Workers and volunteers frantically stacked sandbags Sunday to protect the capital from rising water, while the death toll in India's (search) devastating floods (search) rose sharply when 139 bodies were washed up in eastern India.

The combined death toll in both countries rose to 762, with 535 fatalities in India. Twenty-five new deaths were reported Sunday in Bangladesh (search), where a total of 227 people have been killed by massive flooding.

Rivers around the capital, Dhaka, burst their banks, leaving 40 percent of the city of 10 million people under water.

Nearly two-thirds of Bangladesh — a delta nation of 140 million people — has been flooded since the start of the monsoon in late June. The floods, the worst since 1998, have affected about 20 million people, the Flood Forecasting and Warning Center said.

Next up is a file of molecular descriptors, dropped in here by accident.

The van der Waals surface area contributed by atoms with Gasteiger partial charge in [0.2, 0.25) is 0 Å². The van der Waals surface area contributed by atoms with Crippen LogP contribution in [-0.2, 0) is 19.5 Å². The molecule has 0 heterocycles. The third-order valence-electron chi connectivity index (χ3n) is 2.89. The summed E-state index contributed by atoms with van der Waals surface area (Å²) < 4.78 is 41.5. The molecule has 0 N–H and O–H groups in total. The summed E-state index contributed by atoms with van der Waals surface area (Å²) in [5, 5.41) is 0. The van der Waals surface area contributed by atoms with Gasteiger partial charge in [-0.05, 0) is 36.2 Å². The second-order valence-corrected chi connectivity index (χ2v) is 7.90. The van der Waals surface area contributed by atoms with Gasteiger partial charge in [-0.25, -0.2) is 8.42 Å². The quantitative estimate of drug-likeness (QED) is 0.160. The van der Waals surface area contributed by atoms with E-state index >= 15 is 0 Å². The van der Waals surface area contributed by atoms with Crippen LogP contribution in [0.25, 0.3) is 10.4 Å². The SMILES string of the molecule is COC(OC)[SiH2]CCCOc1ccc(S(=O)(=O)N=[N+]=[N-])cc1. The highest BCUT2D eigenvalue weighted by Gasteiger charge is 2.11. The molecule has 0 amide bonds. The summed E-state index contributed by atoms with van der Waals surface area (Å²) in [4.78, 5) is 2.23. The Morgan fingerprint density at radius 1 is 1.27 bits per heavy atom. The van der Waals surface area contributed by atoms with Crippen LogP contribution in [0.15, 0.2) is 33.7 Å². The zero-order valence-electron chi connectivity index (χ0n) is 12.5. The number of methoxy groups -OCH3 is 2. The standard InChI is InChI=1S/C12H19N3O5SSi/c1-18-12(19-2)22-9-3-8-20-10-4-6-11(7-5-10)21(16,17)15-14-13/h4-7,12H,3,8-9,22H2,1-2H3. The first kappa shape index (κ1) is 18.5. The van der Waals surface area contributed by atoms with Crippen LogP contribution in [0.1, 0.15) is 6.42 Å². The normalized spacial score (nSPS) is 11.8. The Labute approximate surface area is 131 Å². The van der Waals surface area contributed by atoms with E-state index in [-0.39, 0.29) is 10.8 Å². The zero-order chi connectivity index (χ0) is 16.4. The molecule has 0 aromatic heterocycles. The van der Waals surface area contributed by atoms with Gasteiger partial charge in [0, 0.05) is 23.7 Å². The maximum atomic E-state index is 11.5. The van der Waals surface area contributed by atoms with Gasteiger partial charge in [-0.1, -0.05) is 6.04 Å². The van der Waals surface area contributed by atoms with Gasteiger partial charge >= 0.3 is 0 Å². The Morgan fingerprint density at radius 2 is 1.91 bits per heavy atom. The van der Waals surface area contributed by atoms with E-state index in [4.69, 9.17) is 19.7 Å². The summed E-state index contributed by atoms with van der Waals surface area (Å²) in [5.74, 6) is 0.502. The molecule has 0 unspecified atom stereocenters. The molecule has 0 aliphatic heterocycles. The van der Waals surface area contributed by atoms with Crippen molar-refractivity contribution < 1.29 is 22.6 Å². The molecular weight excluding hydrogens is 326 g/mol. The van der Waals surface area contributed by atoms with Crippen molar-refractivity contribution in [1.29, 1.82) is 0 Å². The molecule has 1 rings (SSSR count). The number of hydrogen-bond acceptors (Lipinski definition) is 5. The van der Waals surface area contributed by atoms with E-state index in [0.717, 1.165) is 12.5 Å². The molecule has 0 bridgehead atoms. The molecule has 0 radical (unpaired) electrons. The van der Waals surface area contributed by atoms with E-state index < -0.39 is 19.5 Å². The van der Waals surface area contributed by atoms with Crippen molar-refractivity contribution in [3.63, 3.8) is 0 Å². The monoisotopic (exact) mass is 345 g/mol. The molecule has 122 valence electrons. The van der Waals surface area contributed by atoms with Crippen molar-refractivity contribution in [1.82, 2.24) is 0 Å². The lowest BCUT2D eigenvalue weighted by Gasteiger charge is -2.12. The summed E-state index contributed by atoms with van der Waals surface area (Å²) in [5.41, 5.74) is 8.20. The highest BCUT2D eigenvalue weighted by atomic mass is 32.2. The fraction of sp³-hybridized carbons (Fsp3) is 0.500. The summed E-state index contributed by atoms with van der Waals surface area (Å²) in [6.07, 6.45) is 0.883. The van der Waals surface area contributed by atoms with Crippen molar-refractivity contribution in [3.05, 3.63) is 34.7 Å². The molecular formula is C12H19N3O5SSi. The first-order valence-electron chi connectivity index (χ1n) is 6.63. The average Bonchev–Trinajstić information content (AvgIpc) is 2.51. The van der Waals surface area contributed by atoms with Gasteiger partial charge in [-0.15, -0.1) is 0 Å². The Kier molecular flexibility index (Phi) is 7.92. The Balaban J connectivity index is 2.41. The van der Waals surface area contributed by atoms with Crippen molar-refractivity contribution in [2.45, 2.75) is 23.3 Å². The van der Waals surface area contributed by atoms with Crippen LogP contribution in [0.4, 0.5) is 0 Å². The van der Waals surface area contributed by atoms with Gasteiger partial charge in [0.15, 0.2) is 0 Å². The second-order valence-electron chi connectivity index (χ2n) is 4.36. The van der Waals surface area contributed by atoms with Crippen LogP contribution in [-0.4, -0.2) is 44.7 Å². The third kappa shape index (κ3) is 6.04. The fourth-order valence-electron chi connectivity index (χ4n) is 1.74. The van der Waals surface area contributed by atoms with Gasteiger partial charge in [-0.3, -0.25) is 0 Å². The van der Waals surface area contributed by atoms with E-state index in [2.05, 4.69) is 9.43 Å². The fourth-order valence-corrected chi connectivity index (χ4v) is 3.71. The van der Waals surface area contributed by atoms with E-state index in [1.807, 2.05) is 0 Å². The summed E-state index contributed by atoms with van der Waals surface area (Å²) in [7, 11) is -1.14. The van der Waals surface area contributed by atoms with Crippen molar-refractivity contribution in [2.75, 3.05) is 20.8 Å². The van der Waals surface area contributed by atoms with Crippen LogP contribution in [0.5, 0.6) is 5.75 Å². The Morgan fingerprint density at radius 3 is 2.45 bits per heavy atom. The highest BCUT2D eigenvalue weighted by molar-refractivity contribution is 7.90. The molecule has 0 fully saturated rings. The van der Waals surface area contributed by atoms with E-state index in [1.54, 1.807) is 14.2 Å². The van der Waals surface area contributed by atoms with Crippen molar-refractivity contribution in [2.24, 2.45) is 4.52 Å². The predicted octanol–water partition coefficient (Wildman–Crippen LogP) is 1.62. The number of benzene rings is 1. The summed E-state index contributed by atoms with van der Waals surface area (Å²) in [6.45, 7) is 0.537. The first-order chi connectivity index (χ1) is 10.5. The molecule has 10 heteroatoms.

Most deaths have been due to drowning, lightning, waterborne diseases and electrocution from snapped power lines.

Hundreds of people from flooded parts of the capital took shelter in schools or offices. Some families pitched makeshift plastic and bamboo tents on sidewalks along busy streets.

Relief workers and volunteers stacked sandbags in a bid to stop water gushing through cracks in two main flood protection embankments to the west and southeast of Dhaka.

Transportation was disrupted, with two major highways and railroads linking the capital to the rest of the country, partially submerged. Many factories producing textiles — Bangladesh's main export — were closed as water swept into the plants.

Floods are common in Bangladesh, a low-lying deltaic plain crisscrossed by hundreds of rivers that flow from the Himalayas into the Bay of Bengal. In 1998, about 70 percent of the country was inundated for nearly three months.

In India, rescue workers have found 139 bodies in the last two days as flood waters receded, said Upendra Sharma, a flood relief official in the eastern Indian state of Bihar.

Army soldiers were dropping food packages and drinking water in the worst hit regions.